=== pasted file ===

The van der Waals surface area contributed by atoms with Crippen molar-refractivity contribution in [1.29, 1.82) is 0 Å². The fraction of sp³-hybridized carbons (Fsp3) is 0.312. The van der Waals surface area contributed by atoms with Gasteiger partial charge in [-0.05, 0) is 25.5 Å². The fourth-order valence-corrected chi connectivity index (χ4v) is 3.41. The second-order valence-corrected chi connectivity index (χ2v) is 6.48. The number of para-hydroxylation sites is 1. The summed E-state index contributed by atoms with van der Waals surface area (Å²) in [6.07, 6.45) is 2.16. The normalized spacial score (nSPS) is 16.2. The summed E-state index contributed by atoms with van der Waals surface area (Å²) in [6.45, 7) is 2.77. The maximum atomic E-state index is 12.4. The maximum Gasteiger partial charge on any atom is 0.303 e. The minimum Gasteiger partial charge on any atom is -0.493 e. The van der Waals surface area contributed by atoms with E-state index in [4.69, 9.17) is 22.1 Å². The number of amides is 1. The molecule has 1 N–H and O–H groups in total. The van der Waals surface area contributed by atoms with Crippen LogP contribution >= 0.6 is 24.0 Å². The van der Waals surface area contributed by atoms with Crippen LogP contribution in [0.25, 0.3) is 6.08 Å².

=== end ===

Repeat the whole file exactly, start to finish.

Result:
The van der Waals surface area contributed by atoms with Crippen molar-refractivity contribution in [1.29, 1.82) is 0 Å². The fraction of sp³-hybridized carbons (Fsp3) is 0.312. The van der Waals surface area contributed by atoms with Gasteiger partial charge in [-0.05, 0) is 25.5 Å². The fourth-order valence-corrected chi connectivity index (χ4v) is 3.41. The second-order valence-corrected chi connectivity index (χ2v) is 6.48. The number of para-hydroxylation sites is 1. The summed E-state index contributed by atoms with van der Waals surface area (Å²) in [6.07, 6.45) is 2.16. The normalized spacial score (nSPS) is 16.2. The summed E-state index contributed by atoms with van der Waals surface area (Å²) in [6.45, 7) is 2.77. The maximum atomic E-state index is 12.4. The maximum Gasteiger partial charge on any atom is 0.303 e. The minimum Gasteiger partial charge on any atom is -0.493 e. The van der Waals surface area contributed by atoms with E-state index in [4.69, 9.17) is 22.1 Å². The number of amides is 1. The molecule has 1 N–H and O–H groups in total. The van der Waals surface area contributed by atoms with Crippen LogP contribution >= 0.6 is 24.0 Å². The van der Waals surface area contributed by atoms with Crippen LogP contribution in [0.25, 0.3) is 6.08 Å².